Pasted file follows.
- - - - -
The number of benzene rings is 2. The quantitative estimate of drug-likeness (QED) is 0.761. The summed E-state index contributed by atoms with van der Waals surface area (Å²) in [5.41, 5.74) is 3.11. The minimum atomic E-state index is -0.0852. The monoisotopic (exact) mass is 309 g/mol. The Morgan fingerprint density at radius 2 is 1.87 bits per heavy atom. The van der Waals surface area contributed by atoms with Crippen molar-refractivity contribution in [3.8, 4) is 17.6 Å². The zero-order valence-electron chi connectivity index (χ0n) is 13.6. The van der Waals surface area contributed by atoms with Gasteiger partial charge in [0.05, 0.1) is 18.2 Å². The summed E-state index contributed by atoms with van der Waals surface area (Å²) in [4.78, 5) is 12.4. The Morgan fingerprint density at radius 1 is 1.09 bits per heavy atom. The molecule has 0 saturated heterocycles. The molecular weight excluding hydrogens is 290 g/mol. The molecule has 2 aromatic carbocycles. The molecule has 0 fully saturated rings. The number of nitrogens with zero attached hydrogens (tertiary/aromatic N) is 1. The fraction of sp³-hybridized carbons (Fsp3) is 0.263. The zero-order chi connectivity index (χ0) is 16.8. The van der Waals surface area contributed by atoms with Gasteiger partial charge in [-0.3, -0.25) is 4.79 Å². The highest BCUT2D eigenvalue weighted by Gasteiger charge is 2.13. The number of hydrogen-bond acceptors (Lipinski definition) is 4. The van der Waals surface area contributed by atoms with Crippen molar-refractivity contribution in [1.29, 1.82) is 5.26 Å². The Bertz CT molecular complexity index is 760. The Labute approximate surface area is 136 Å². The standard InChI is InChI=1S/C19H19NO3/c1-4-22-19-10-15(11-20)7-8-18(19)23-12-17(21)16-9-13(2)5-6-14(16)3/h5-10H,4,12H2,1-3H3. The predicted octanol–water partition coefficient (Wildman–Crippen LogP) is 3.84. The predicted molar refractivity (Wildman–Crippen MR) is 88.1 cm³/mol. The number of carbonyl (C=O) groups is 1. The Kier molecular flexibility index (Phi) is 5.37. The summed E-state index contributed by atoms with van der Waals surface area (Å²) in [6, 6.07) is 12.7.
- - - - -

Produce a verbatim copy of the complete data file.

The number of benzene rings is 2. The quantitative estimate of drug-likeness (QED) is 0.761. The summed E-state index contributed by atoms with van der Waals surface area (Å²) in [5.41, 5.74) is 3.11. The minimum atomic E-state index is -0.0852. The monoisotopic (exact) mass is 309 g/mol. The Morgan fingerprint density at radius 2 is 1.87 bits per heavy atom. The van der Waals surface area contributed by atoms with Crippen molar-refractivity contribution in [3.8, 4) is 17.6 Å². The zero-order valence-electron chi connectivity index (χ0n) is 13.6. The van der Waals surface area contributed by atoms with Gasteiger partial charge in [0.05, 0.1) is 18.2 Å². The summed E-state index contributed by atoms with van der Waals surface area (Å²) in [4.78, 5) is 12.4. The Morgan fingerprint density at radius 1 is 1.09 bits per heavy atom. The molecule has 0 saturated heterocycles. The molecular weight excluding hydrogens is 290 g/mol. The molecule has 2 aromatic carbocycles. The molecule has 0 fully saturated rings. The number of nitrogens with zero attached hydrogens (tertiary/aromatic N) is 1. The fraction of sp³-hybridized carbons (Fsp3) is 0.263. The zero-order chi connectivity index (χ0) is 16.8. The van der Waals surface area contributed by atoms with Gasteiger partial charge in [-0.3, -0.25) is 4.79 Å². The highest BCUT2D eigenvalue weighted by Gasteiger charge is 2.13. The number of hydrogen-bond acceptors (Lipinski definition) is 4. The van der Waals surface area contributed by atoms with Crippen molar-refractivity contribution in [1.29, 1.82) is 5.26 Å². The Bertz CT molecular complexity index is 760. The Labute approximate surface area is 136 Å². The standard InChI is InChI=1S/C19H19NO3/c1-4-22-19-10-15(11-20)7-8-18(19)23-12-17(21)16-9-13(2)5-6-14(16)3/h5-10H,4,12H2,1-3H3. The predicted octanol–water partition coefficient (Wildman–Crippen LogP) is 3.84. The predicted molar refractivity (Wildman–Crippen MR) is 88.1 cm³/mol. The number of carbonyl (C=O) groups is 1. The Kier molecular flexibility index (Phi) is 5.37. The summed E-state index contributed by atoms with van der Waals surface area (Å²) in [6, 6.07) is 12.7.